Falling

Update 2/11/21: According to THR, Universal won a heated bidding war for the screen rights to Falling, paying $1.5 million and beating out other suitors including Neil Moritz, Jason Bateman, Matt Reeves, and Jerry Bruckheimer. Our original story from February 8 continues below.

You’ve probably never heard of T.J. Newman, and until a few days ago, Hollywood hadn’t either. But the rookie author is currently on the minds of several major players who are all jockeying for the rights to adapt her debut novel, Falling, into a film or TV show. The book, which is set on an airplane, has been described as “Speed at 35,000 feet” and sounds like a throwback to the kind of thriller that used to be commonplace in the 1990s, but that we’d love to see make a large scale comeback.
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falling trailer new

Viggo Mortensen makes his directorial debut with Falling, the story of a gay man dealing with his estranged, conservative father who is suffering from dementia. Mortensen also stars in the pic, which features great character actor Lance Henriksen as the antagonistic father. Falling played at both Sundance and at TIFF last year, where it was met with mixed reviews. Now it’s headed to theaters and digital in February. Watch the trailer below.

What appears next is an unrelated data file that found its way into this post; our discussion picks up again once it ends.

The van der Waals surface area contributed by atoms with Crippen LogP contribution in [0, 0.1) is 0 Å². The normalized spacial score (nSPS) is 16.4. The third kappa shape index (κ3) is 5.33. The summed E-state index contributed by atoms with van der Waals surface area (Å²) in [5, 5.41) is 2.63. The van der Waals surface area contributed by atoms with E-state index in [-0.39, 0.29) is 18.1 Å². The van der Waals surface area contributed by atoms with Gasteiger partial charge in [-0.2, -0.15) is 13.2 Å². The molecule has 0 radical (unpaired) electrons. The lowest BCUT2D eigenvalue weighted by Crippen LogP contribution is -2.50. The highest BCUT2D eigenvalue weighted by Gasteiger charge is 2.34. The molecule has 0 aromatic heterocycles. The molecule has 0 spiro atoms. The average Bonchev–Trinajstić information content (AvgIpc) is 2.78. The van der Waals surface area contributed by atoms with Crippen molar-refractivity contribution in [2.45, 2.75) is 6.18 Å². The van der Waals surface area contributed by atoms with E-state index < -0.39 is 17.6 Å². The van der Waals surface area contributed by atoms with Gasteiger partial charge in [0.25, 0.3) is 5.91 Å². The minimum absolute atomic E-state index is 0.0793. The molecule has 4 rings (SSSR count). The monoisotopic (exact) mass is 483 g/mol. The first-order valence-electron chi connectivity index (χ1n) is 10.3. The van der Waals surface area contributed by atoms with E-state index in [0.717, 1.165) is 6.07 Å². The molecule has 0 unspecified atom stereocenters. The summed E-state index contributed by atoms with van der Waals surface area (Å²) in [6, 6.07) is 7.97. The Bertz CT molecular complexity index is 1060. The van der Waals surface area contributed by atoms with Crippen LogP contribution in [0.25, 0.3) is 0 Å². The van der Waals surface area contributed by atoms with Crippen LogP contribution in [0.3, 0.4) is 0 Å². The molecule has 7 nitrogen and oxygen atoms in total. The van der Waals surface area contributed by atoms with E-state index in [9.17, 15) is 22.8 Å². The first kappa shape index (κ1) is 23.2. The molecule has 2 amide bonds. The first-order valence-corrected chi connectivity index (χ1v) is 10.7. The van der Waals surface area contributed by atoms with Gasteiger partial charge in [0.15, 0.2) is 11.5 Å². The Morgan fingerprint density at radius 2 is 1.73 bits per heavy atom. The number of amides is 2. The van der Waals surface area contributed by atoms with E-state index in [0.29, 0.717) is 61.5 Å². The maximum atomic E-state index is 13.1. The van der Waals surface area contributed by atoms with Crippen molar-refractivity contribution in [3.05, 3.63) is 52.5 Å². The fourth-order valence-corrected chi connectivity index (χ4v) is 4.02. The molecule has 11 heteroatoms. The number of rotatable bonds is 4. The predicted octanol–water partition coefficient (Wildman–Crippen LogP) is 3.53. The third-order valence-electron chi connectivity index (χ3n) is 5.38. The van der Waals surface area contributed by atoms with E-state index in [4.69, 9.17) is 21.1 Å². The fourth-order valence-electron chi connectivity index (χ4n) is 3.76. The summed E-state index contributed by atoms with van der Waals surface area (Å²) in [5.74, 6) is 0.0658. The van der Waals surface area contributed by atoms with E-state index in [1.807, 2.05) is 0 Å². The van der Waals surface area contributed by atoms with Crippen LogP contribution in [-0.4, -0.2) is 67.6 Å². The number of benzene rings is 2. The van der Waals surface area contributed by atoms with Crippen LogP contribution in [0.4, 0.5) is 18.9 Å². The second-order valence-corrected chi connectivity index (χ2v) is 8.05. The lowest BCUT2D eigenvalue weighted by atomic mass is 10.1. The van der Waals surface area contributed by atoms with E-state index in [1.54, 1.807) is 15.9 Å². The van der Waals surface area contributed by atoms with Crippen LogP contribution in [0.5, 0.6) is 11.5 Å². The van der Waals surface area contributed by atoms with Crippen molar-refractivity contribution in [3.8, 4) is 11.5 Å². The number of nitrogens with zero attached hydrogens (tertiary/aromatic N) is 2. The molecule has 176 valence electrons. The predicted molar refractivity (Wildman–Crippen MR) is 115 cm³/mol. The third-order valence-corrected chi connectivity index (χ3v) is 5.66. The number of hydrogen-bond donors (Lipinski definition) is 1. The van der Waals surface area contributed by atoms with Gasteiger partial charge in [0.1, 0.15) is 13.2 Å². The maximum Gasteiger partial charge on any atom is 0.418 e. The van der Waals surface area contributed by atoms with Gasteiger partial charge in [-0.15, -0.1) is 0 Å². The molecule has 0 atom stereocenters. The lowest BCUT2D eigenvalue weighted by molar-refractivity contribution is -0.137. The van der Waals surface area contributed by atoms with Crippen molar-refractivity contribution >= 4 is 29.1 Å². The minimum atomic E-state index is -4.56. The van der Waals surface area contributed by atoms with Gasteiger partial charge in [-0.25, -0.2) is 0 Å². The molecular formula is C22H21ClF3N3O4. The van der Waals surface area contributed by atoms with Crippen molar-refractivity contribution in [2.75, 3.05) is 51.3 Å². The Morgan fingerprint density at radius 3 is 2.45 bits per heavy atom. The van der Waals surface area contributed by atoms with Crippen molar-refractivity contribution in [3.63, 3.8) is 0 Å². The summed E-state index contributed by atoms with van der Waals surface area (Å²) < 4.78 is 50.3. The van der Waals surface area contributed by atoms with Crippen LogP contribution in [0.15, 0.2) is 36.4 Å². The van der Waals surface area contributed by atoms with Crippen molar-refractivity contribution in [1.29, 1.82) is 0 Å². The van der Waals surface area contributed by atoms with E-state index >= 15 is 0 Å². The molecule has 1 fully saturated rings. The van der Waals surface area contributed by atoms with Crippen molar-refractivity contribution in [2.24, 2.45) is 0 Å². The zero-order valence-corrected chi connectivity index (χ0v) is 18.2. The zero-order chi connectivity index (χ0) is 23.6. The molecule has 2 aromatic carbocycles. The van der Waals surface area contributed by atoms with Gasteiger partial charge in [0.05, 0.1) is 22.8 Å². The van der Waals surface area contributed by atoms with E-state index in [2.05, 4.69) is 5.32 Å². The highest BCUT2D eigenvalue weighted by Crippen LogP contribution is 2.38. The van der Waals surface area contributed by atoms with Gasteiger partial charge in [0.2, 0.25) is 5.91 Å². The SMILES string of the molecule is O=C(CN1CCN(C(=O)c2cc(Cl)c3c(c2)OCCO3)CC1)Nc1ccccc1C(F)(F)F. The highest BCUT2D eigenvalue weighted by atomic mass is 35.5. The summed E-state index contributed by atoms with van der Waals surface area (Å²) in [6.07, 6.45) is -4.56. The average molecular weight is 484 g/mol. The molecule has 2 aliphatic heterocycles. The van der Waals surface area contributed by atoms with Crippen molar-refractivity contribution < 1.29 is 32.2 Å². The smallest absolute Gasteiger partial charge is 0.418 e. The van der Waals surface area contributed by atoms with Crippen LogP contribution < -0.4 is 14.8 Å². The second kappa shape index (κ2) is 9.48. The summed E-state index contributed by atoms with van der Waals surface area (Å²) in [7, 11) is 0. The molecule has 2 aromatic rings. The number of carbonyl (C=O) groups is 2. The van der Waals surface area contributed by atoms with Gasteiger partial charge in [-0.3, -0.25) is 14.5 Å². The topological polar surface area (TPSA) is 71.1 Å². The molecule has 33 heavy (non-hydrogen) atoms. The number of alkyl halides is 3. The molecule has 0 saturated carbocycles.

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falling trailer

Viggo Mortensen is the latest high-profile actor to make his directorial debut, with the father-son drama Falling. Mortensen stars in Falling as a middle-aged gay man whose conservative and homophobic father Willis (Lance Henriksen) starts to exhibit symptoms of dementia, forcing him to sell the family farm and move to Los Angeles to live with John and his husband Eric (Terry Chen). Naturally, things get a little tense. Watch the Falling trailer below.

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Falling Review

“Sorry to bring you into this world just to die.” So begins Falling, Viggo Mortensen’s frustrating and flawed father/son drama that demands rather than earns empathy from its deeply unlikeable central character and his near saintly son.

Told over two timelines, Mortensen’s script (and directorial debut) shows Willis as a young father (Sverrir Gudnason) and an elderly, sundowning parent (Lance Henriksen). Whether being an obnoxious, abusive prick decades ago or an aggressively homophobic shmuck in the present, the character is deeply unpalatable, almost comedic about his level of boorishness.

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